So my hands down favorite my grandmother makes us and it is to die for is candied yams but not the kind that most people are used to. So we're not talking to like whipped up with marshmallows on top. So what my grandmother does is she bakes a yam 350 for you know, an hour till it's like soft but not the like squishy, squishy squishy, so like you can slice it. Okay, so think, you know, just like cooked adente? Was that really, but you know, not. So the reason I'm making the point of this is because when I cook a yam which they actually sweet potatoes, the orange ones. But when I cook one of those just to eat, I cook it until the sugar crystallizes as it pours out of it, like that's how I cook it. And that doesn't work for this. So you cook them so you can slice them, you let them cool, you peel them and you slice them and you lay them out on a cookie sheet or a glass baking dish. And you put a little pat of butter and a little sprinkle of brown sugar on each one. And then you put it in the oven at like 200 and they candy. So you cook them for a while. I don't know the actual length of time because my grandmother always makes this. Okay. And they candy and they are so delicious. My in laws didn't know about this. They're like, Oh, I hate candied yams. And they come they go for those first now because they've learned they're so good. So that is my personal family favorite, that I've convinced lots and lots of people is delicious.
Jennifer Ng 26:08
Yeah, do you have any last advice or resources for people who want to learn more about our food system or want to get involved or take steps in their own life to practice?
Dr. Heather Carpenter 26:22
I think anytime somebody sells you something as amazing in green in the grocery store that's highly packaged, you are welcome to be very suspicious. They've learned that green is a marketing strategy. So suspicion of stuff, be aware that most foods, especially the big ones that we're used to the chocolates, the shrimp, the, you know, the beef, these big things have some ethical challenges. So the more that you can find food that is more transparent, the better it is for you for the world.
I think one of the cool things about food is there's so many ways to reduce your environmental and ethical footprint. If you love meat, find a local transparent person, and, you know, like farm and eat meat from there. If you want to go vegetarian, go for it. You know, like, you could go vegan, you can cut out dairy, because dairy is a problem. You could cut out beef because it's a problem, but still eat your other stuff. You could I love beef so I'm just gonna eat local beef and I'm gonna find this amazing cow that's local, you know? Like, there are so many different ways to reduce your impact.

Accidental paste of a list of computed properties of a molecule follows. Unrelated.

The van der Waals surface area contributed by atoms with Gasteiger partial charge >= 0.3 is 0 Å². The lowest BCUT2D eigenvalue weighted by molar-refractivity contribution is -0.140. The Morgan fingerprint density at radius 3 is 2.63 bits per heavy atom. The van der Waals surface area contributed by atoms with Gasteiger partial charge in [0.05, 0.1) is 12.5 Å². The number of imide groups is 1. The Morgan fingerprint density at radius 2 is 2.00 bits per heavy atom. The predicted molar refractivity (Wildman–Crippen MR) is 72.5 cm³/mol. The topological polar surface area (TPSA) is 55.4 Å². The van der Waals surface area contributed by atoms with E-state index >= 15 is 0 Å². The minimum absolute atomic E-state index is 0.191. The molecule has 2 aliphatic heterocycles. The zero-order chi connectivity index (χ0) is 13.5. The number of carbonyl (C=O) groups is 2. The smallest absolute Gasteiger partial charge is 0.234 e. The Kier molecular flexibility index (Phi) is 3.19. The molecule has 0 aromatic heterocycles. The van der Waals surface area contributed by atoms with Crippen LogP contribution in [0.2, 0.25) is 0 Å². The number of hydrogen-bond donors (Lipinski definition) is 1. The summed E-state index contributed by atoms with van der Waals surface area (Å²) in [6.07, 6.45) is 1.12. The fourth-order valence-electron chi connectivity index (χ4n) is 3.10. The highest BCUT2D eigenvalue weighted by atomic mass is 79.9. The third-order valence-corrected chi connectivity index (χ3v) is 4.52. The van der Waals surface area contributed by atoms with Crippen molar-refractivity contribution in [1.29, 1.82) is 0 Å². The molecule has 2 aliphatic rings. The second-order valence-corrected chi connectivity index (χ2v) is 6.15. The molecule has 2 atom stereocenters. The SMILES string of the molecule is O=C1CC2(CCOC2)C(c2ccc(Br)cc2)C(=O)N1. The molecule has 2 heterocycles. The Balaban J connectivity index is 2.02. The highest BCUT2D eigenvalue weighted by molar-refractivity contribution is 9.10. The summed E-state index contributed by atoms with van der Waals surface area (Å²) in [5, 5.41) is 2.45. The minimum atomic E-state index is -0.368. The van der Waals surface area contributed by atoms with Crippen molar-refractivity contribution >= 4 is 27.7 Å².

And in terms of resources, there are so many it's really, I'm not gonna I'm not gonna give you a great resource. Like Michael Pollan and his stuff is great, but he's also a rich white guy, who's a little - he tries he really does try - but he's still clueless okay, um, you know, I'm clueless. I'm a middle class white girl. I'm still clueless, you know, like, so you have to take a lot of this, you got to find your own way, unfortunately. But there are simple things like peeled shrimp just avoid it, it's usually slavery and horrible bottom fishing that's highly destructive. Chocolate, it has a lot of slavery and stuff in it, so trying to find and fair trade is questionable, but still better than nothing so like try and find a little bit you know, better chocolate. The more processed it is, the more problematic it often is. But guess what a lot of vegan food is processed. The Impossible Burger? Great. We're not eating meat. It's a highly highly processed food. I think Impossible Burger's kind of great, but it's highly highly processed food. So you know, I think the biggest problem about food is the biggest benefit about food that you have to find your own way. But also you get to find your own way, right? So you can tailor make a response to ethics in an environment that fits your family, fits your taste fits, your, you know, budget, but you're gonna have to figure it out in a way yourself.
Molly Lowney 29:09
You can keep up with what on earth on Spotify, anchor.FM, Google podcasts and upbeacon.com. This is our last episode of the fall semester, but we will be back in the spring. If you would like to submit a topic or questions for future episodes, go to upbeacon.com and click the story idea button on the right hand side of the page.
Jennifer Ng 29:30
Thank you so much for listening to this episode of What on Earth? Keep asking questions.
Molly Lowney 29:35
And good luck on finals. See you next time for season two.
Jennifer Ng 29:41
Special thanks to Dr. Carpenter for appearing on this episode. This podcast is brought to you by The Beacon, hosted and produced by Molly Lowney and Jennifer Ng and music is from freemusicarchive.org
Jennifer Ng is the opinion editor and a photographer for The Beacon. She can be reached at firstname.lastname@example.org.
Molly Lowney is a photographer for The Beacon. She can be reached at email@example.com.
Dr. Heather Carpenter is a professor with the Environmental Studies department. She can be reached at firstname.lastname@example.org.